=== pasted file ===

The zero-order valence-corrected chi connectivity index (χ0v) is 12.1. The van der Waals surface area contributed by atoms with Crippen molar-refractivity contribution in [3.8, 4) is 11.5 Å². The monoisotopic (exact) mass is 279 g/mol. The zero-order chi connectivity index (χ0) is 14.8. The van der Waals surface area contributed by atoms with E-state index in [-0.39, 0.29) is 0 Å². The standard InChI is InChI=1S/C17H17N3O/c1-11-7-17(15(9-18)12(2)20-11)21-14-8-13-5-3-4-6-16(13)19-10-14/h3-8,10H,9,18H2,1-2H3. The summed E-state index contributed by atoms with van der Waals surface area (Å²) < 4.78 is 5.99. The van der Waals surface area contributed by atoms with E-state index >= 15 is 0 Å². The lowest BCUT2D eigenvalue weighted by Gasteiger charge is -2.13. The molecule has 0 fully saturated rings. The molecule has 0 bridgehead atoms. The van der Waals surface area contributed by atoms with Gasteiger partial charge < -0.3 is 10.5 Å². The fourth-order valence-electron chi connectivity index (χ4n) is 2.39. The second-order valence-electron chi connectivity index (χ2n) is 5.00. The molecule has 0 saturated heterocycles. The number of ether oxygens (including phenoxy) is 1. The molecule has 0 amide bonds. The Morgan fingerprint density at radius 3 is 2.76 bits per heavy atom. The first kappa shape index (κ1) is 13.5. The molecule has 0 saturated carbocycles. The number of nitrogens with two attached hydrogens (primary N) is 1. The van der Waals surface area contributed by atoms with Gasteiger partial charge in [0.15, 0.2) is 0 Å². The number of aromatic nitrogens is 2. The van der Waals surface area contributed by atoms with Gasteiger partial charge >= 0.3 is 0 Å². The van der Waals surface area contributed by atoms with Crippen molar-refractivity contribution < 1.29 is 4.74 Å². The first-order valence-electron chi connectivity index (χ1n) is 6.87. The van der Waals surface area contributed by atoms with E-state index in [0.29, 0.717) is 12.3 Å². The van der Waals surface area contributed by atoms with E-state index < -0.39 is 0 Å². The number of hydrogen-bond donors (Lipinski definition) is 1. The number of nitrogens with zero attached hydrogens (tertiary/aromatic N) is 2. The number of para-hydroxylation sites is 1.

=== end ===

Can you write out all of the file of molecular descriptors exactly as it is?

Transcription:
The zero-order valence-corrected chi connectivity index (χ0v) is 12.1. The van der Waals surface area contributed by atoms with Crippen molar-refractivity contribution in [3.8, 4) is 11.5 Å². The monoisotopic (exact) mass is 279 g/mol. The zero-order chi connectivity index (χ0) is 14.8. The van der Waals surface area contributed by atoms with E-state index in [-0.39, 0.29) is 0 Å². The standard InChI is InChI=1S/C17H17N3O/c1-11-7-17(15(9-18)12(2)20-11)21-14-8-13-5-3-4-6-16(13)19-10-14/h3-8,10H,9,18H2,1-2H3. The summed E-state index contributed by atoms with van der Waals surface area (Å²) < 4.78 is 5.99. The van der Waals surface area contributed by atoms with E-state index >= 15 is 0 Å². The lowest BCUT2D eigenvalue weighted by Gasteiger charge is -2.13. The molecule has 0 fully saturated rings. The molecule has 0 bridgehead atoms. The van der Waals surface area contributed by atoms with Gasteiger partial charge < -0.3 is 10.5 Å². The fourth-order valence-electron chi connectivity index (χ4n) is 2.39. The second-order valence-electron chi connectivity index (χ2n) is 5.00. The molecule has 0 saturated heterocycles. The number of ether oxygens (including phenoxy) is 1. The molecule has 0 amide bonds. The Morgan fingerprint density at radius 3 is 2.76 bits per heavy atom. The first kappa shape index (κ1) is 13.5. The molecule has 0 saturated carbocycles. The number of nitrogens with two attached hydrogens (primary N) is 1. The van der Waals surface area contributed by atoms with Gasteiger partial charge in [0.15, 0.2) is 0 Å². The number of aromatic nitrogens is 2. The van der Waals surface area contributed by atoms with Gasteiger partial charge >= 0.3 is 0 Å². The van der Waals surface area contributed by atoms with Crippen molar-refractivity contribution < 1.29 is 4.74 Å². The first-order valence-electron chi connectivity index (χ1n) is 6.87. The van der Waals surface area contributed by atoms with E-state index in [0.29, 0.717) is 12.3 Å². The van der Waals surface area contributed by atoms with E-state index < -0.39 is 0 Å². The number of hydrogen-bond donors (Lipinski definition) is 1. The number of nitrogens with zero attached hydrogens (tertiary/aromatic N) is 2. The number of para-hydroxylation sites is 1.